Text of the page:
Miami band marches in inaugural parade
Published: Tuesday, January 22, 2013
Updated: Tuesday, January 22, 2013 00:01
The Miami University marching band stood before President Barack Obama as he saluted the drum majors and gave the group a big smile. Miami’s presence at the 57th inaugural parade will not be forgotten.
It was on a whim that band Director Stephen Lytle sent in the Miami marching band’s application to the Presidential Inaugural Committee in November. A phone call received in December informed him of the band’s admittance.
According to Lytle, he got the OK to accept the opportunity, and then took the pleasure of informing the band.
President of the marching band, senior Rachel Boden, said she couldn’t believe it.
“Over Christmas break we got the email from our band director,” Boden said. “I don’t think any of us were really expecting it since it was kind of a last minute decision [to apply].”
Boden said she was honored to get the opportunity to play in front of the president; she didn’t expect to get another chance to perform in such a notable event.
“[My initial reaction] was disbelief because we had just done the Macy’s [Parade], so for us to now go to the inaugural parade, it’s like we’re going for the triple crown of marching band parades here,” Boden said. “I think I was just shocked that we get another fantastic opportunity in my time at Miami.”
According to Boden, the experience was made better than she could have ever imagined when the president and first lady acknowledged Miami’s performance.
“When we passed the president, he stood up and he saluted the three drum majors, and he waved to the band, and the first lady was pointing at us and waving at the band,” Boden said. “It was just really, really exciting.”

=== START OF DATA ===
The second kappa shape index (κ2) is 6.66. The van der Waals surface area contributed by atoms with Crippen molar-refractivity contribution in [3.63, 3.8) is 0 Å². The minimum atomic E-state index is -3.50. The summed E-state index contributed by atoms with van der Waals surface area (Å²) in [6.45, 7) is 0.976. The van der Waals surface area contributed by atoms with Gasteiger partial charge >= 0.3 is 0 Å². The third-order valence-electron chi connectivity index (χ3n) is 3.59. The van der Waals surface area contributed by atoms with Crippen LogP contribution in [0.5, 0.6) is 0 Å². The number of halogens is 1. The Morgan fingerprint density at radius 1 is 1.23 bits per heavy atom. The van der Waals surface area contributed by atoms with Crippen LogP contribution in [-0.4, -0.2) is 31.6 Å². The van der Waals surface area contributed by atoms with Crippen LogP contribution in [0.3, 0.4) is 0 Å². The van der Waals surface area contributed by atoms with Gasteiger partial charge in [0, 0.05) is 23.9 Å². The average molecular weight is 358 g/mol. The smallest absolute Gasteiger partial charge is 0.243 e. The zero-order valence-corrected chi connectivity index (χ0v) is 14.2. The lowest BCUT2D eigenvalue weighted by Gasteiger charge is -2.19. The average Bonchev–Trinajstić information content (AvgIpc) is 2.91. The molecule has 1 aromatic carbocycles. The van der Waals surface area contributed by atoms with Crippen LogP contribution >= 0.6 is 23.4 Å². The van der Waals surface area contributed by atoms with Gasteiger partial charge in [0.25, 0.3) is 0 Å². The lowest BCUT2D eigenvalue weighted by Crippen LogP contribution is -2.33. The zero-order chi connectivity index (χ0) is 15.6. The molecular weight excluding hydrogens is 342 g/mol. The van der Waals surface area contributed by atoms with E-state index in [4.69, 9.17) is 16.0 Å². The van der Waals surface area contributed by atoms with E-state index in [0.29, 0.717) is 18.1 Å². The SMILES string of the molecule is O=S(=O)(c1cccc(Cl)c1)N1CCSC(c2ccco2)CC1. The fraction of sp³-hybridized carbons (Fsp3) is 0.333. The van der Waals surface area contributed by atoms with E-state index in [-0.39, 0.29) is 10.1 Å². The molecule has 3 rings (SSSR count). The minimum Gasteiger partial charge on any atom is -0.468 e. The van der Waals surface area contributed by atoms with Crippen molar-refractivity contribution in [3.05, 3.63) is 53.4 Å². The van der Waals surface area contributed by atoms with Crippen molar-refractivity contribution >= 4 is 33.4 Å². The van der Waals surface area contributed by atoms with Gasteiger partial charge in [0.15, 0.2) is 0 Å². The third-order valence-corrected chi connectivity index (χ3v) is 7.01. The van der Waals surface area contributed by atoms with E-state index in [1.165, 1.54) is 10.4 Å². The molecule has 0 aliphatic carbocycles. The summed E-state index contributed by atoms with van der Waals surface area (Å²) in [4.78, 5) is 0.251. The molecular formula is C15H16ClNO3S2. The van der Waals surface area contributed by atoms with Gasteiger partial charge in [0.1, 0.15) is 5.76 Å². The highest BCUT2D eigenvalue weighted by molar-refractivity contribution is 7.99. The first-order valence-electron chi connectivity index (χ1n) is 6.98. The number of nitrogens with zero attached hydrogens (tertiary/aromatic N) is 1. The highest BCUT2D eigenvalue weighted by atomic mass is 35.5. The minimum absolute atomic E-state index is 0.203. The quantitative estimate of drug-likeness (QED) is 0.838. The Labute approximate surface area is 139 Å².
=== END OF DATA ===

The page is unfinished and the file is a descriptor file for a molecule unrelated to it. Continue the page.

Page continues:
According to Lytle, he was informed that the first lady had personally requested the Miami marching band’s presence in the parade, which was a huge honor.
Member of the band, sophomore Bobby Grandbois, agreed. He said the parade could not have gone better.
“The way the crowd reacted to some of the stuff we did was really awesome … ” Grandbois said. “I am very honored. It’s [an experience] I will cherish for the rest of my life.”
Boden said not only did the inaugural parade give the marching band a chance to represent the university, but the state of Ohio as well.
“I think the most exciting thing is that we’re the only band from Ohio,” Boden said. “So not only are we representing Miami, but we’re also representing our entire state, so the president and the congress and all these important people in our country get to see us representing our state.”
Lytle said it was the band members’ determination that got them into the parade; they deserve to be extremely proud.
“These things don’t happen just because, they happen for a reason,” Lytle said. “The reason can vary, but the point is your name doesn’t get brought up for consideration for major events like this without having proven that you’ve done the work, and that’s what these guys do day in and day out.”
The parade extended the Miami marching band’s season beyond the usual everyday practices in the fall. Three additional rehearsals were added prior to the parade.
According to Lytle, the additional preparation for the event meant being a little bit closer to the perfection they strive for in performances. Though the extra rehearsals meant more work, Boden said it was completely worth it.
Lytle agreed, recalling one of his favorite moments – a delay in the parade that left the marching band at a standstill.
Instead of waiting silently, the band cut loose and performed for the crowd.
“We were playing cadences, we were dancing, we were hooting and hollering,” Lytle said. “It was a good time; we definitely kept the crowd entertained, that was for sure.”
Lytle said he hopes the event will increase the notoriety of Miami’s marching band and send more opportunities their way.
“By virtue of us being invited, this is an opportunity for the university to have a platform, a national platform,” Lytle said. “This band’s invitation is a point of pride for any number of people, and so that’s why you do things like this. I hope there’s a positive afterglow from it.”